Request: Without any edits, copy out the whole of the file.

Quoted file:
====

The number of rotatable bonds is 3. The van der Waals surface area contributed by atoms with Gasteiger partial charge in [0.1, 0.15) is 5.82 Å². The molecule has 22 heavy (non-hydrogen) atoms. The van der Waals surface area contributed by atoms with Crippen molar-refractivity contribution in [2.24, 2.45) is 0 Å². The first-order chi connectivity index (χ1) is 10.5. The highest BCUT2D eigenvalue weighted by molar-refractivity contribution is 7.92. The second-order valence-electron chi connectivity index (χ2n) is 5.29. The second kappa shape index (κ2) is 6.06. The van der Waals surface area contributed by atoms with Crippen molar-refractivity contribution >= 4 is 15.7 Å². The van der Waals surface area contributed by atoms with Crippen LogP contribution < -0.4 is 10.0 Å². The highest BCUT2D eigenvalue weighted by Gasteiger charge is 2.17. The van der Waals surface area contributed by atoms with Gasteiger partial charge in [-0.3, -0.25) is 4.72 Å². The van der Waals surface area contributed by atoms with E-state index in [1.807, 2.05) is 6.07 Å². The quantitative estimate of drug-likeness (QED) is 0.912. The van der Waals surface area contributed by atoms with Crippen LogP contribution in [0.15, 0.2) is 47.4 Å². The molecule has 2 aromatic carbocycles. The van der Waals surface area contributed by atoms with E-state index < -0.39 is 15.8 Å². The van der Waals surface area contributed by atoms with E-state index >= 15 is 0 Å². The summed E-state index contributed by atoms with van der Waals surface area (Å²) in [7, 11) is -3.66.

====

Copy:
The number of rotatable bonds is 3. The van der Waals surface area contributed by atoms with Gasteiger partial charge in [0.1, 0.15) is 5.82 Å². The molecule has 22 heavy (non-hydrogen) atoms. The van der Waals surface area contributed by atoms with Crippen molar-refractivity contribution in [2.24, 2.45) is 0 Å². The first-order chi connectivity index (χ1) is 10.5. The highest BCUT2D eigenvalue weighted by molar-refractivity contribution is 7.92. The second-order valence-electron chi connectivity index (χ2n) is 5.29. The second kappa shape index (κ2) is 6.06. The van der Waals surface area contributed by atoms with Crippen molar-refractivity contribution >= 4 is 15.7 Å². The van der Waals surface area contributed by atoms with Crippen LogP contribution < -0.4 is 10.0 Å². The highest BCUT2D eigenvalue weighted by Gasteiger charge is 2.17. The van der Waals surface area contributed by atoms with Gasteiger partial charge in [-0.3, -0.25) is 4.72 Å². The van der Waals surface area contributed by atoms with E-state index in [1.807, 2.05) is 6.07 Å². The quantitative estimate of drug-likeness (QED) is 0.912. The van der Waals surface area contributed by atoms with Crippen LogP contribution in [0.15, 0.2) is 47.4 Å². The molecule has 2 aromatic carbocycles. The van der Waals surface area contributed by atoms with E-state index < -0.39 is 15.8 Å². The van der Waals surface area contributed by atoms with E-state index >= 15 is 0 Å². The summed E-state index contributed by atoms with van der Waals surface area (Å²) in [7, 11) is -3.66.